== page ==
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|The following lists are of slide show/lectures that features railroad women's contemporary and historical history. Lectures can be adapted to specific audiences on request. For further information about lecture fees.|
|Contact: Shirley Burman email:|
|* Do to family illness, I have suspended lectures, except in the Sacramento, CA area in 2010.|
|Program 1. "Women and the American Railroad"
This program provides an over view of women's historical affiliations with railroads.
It begins in 1838 with the earliest railroad jobs held by women, telegraph operators working in the Civil War, through two World Wars, the changes brought on by Title VII in the 1970's and moving forward to the present.
|Program 2. "Lunch Box Warriors"
In World War II, 200,000 women pitched in to replace male railroad workers called to war in the 1940's. But this was not the first time a women's work force was needed.
Over 100, 000 American railroad women were recruited in WW I also. This program covers both wars.
|Program 3. "Railroad's Designing Women" and "Women By Design"
3-1. Railroad's Designing Women:
Mary Jane Colter, Dr. Mary Pennington, and Olive Dennis
They left legacies as railroad's "designing women" not commonly known to many people. One was a designer and architect, another was a bacteriologist who improved railcar refrigeration systems. The third was a civil engineer, whose career was spent designing and improving passenger service and railroad coaches.
Second portion of Program 3
3-2 . Women by Design-Women's Images in Advertising and the Harvey Girl "look"
Fred Harvey, took a "Look" and "Theme" and the results were the "Harvey Girls." In 1876, restaurateur and visionary Fred Harvey, in collaboration with Santa Fe Railroad, developed a string of deluxe railroad restaurants and hotels along the Santa Fe Route throughout the Midwest and West. He also created a unique image for the women waitresses who worked in these facilities. Harvey created the "Harvey Girls" in 1883; wholesome and virtuous young women often credited with "civilizing the West."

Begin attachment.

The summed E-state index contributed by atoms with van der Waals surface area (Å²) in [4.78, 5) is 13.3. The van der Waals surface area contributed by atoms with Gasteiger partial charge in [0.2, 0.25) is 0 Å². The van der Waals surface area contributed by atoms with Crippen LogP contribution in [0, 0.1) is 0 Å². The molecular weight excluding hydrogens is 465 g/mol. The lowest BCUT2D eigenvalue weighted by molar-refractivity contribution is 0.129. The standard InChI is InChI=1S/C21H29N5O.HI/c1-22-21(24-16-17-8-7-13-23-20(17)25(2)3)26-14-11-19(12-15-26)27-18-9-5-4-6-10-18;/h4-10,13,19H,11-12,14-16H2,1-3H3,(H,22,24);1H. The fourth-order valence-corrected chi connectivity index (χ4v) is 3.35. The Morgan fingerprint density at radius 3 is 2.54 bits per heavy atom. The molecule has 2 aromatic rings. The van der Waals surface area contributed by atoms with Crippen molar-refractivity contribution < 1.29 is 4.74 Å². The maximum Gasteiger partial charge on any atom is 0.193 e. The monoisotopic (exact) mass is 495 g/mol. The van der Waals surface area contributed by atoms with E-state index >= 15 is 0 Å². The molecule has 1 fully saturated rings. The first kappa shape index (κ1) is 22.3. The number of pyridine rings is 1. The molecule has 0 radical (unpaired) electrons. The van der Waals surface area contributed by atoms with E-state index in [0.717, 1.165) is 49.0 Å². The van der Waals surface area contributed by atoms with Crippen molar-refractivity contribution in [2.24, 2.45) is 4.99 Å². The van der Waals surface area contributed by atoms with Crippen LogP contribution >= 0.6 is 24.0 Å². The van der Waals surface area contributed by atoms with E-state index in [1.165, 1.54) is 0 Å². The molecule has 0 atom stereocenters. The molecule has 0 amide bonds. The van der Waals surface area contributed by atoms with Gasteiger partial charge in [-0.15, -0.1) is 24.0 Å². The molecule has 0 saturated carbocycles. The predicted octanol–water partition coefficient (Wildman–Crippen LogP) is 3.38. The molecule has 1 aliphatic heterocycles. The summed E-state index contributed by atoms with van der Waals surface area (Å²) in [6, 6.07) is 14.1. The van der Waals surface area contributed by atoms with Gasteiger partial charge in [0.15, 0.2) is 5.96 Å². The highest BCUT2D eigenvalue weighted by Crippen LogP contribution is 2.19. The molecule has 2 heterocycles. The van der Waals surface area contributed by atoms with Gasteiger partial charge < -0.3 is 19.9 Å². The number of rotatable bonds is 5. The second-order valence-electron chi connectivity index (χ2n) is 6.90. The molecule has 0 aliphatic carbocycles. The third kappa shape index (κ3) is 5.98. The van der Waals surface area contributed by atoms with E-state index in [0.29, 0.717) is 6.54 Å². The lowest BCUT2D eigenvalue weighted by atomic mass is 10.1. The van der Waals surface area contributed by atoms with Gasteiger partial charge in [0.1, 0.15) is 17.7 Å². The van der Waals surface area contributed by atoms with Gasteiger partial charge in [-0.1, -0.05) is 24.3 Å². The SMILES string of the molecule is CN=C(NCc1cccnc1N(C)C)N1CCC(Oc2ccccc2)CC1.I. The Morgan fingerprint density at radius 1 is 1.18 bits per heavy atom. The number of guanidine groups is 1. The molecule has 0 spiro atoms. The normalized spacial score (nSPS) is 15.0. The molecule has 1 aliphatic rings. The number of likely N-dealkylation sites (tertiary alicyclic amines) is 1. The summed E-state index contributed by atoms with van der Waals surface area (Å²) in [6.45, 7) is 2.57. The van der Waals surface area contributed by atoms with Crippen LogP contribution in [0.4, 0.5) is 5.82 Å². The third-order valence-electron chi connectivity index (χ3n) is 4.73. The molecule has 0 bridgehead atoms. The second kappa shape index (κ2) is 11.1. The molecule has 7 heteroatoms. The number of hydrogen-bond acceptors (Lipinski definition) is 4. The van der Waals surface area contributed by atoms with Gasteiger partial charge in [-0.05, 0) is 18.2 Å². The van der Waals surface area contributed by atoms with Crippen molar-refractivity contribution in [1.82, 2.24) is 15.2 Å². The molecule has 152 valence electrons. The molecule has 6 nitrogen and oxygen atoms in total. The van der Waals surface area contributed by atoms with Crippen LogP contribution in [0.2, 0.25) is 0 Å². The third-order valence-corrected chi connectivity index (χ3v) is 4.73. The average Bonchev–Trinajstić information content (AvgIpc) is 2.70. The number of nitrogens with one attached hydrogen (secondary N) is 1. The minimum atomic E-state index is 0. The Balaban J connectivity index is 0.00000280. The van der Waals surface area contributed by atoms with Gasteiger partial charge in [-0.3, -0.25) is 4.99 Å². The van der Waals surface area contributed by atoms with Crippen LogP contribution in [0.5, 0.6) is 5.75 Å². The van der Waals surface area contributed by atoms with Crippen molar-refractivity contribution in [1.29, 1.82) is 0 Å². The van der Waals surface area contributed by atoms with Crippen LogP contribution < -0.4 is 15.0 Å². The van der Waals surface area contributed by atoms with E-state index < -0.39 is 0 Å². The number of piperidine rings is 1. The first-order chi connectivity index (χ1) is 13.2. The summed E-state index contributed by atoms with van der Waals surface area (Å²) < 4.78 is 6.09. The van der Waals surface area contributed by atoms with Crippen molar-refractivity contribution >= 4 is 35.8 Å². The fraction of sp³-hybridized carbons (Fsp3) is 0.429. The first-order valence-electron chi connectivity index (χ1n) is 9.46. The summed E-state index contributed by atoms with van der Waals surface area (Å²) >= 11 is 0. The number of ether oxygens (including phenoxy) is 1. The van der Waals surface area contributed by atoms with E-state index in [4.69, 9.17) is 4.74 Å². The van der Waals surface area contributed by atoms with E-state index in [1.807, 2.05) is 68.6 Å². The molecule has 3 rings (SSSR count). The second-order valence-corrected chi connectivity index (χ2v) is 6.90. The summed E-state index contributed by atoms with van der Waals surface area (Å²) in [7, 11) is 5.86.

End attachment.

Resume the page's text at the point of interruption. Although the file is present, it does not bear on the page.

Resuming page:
|Program 4. "Railroad Women in the West"
In 1838, the first known railroad women employees were female car attendants. After the transcontinental railroad was completed, a few daring women travelers boarded trains and headed West, searching for adventure or jobs. Many became telegraph operators and station agents working in isolated areas in Nevada, California, Arizona and Texas. World War I saw over 100,000 women join the railroad work force. Many worked in railroad shops from Wyoming to California, cleaning, refueling and servicing locomotives. A few persistent women stayed on after the war- - even working until WW II.
|Program 5. "Research Run Amok"
The program is about an amateur researcher, Burman beginning as a curious observer of railroad women and their history to becoming a serious researcher and artifact collector. Her collections are used to illustrate these women's historical past in exhibits, articles, books and lectures. This slide show is not given in a serious academic tone but with humor to show how you can get caught up in a project and almost loose yourself. It was first produced for a historical research group, who found it amusing, but educational.
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